Parliamentary housing debate ‘painted incomplete picture’

Philip Hogg
Philip Hogg

A continuing focus on publicly subsidised affordable housing in a Scottish Parliament debate painted an “incomplete picture” of the country’s housing requirements, according to Homes for Scotland.

During the debate, the Scottish Government announced it has exceeded its five-year target of delivering 30,000 affordable homes by March 2016, funded by £1.7 billion.

However trade body Homes for Scotland stated the debate did not tell the whole story.

Philip Hogg, chief executive of Homes for Scotland, said: “In order to make our country a better place in which to live, work and invest, it’s essential that we have enough homes of all tenures in order to meet the diverse housing needs and aspirations of our growing population.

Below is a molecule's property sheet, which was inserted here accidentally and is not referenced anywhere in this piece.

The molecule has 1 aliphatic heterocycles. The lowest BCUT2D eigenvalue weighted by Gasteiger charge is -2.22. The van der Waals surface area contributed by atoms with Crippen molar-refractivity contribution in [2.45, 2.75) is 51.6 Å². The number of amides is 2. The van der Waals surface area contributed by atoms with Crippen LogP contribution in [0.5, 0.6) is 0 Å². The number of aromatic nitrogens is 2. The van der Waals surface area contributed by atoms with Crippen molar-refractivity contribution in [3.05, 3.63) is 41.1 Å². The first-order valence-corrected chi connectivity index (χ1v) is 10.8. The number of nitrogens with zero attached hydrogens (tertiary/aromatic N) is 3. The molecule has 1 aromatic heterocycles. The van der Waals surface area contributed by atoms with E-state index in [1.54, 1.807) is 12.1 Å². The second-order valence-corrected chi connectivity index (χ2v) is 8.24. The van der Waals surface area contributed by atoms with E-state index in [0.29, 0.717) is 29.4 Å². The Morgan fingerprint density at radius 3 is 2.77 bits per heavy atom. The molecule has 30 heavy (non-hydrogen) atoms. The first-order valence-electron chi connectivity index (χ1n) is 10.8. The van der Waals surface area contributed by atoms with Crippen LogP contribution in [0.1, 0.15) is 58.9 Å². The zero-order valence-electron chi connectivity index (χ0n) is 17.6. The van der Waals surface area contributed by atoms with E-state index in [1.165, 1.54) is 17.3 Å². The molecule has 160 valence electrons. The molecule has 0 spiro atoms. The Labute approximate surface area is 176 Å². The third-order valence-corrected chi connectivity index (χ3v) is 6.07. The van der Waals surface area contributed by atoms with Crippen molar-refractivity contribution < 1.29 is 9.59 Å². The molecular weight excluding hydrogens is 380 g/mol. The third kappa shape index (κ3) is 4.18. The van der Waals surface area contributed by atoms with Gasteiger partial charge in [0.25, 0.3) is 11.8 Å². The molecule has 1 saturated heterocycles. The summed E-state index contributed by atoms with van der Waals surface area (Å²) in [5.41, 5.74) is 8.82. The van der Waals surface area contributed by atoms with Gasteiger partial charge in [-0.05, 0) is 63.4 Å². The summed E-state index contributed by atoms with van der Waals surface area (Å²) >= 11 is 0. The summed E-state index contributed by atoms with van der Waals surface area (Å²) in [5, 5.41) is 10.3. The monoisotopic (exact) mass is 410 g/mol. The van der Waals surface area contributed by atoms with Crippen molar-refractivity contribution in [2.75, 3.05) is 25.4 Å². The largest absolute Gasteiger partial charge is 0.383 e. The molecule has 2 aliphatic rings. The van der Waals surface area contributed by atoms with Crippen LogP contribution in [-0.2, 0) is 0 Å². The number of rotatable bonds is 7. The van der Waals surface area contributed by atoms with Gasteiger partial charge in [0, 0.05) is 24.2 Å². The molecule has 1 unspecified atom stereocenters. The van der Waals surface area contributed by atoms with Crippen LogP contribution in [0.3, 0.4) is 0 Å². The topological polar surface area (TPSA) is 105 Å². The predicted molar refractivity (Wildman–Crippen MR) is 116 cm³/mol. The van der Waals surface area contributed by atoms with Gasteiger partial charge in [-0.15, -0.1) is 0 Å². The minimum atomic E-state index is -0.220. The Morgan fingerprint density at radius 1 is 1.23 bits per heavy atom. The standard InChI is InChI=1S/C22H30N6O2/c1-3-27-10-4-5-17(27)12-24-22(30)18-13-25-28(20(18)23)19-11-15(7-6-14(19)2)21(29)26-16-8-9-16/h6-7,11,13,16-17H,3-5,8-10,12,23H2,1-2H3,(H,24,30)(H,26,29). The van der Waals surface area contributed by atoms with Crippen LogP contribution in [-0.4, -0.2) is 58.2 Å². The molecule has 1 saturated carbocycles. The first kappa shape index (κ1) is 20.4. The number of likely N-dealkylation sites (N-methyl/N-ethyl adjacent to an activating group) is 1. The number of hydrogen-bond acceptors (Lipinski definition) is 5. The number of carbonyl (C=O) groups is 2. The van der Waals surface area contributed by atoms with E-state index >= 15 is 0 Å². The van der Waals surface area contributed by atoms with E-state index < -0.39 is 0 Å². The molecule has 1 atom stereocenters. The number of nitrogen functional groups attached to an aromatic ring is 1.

“But (last week’s) debate in what was a near empty chamber highlights a continuing focus on publicly subsidised affordable housing. This paints just one part of the picture. What about the majority of Scots who still want to own their own home or those who want the flexibility of renting in the private sector?

“The fact is that the total number of new homes being built remains 40 per cent down on 2007 levels, exacerbating the housing pressures which particularly affect our young people and growing families.”

Mr Hogg added that providing more affordable housing is the key to addressing the undersupply of homes.

“This can only be achieved through an all-tenure approach but it seems there is a lack of political understanding with regards to this,” he said.

“If private sector construction was properly facilitated and increased, then affordable housing would similarly be boosted given the major direct contribution our industry makes in this area – estimated to be over £46m last year.

“This is why we are calling on the next Scottish Government to manage a return to at least pre-recession levels of building by the end of the next parliamentary term. This would mean at least 100,000 new homes based on an annual average growth rate of ten per cent.”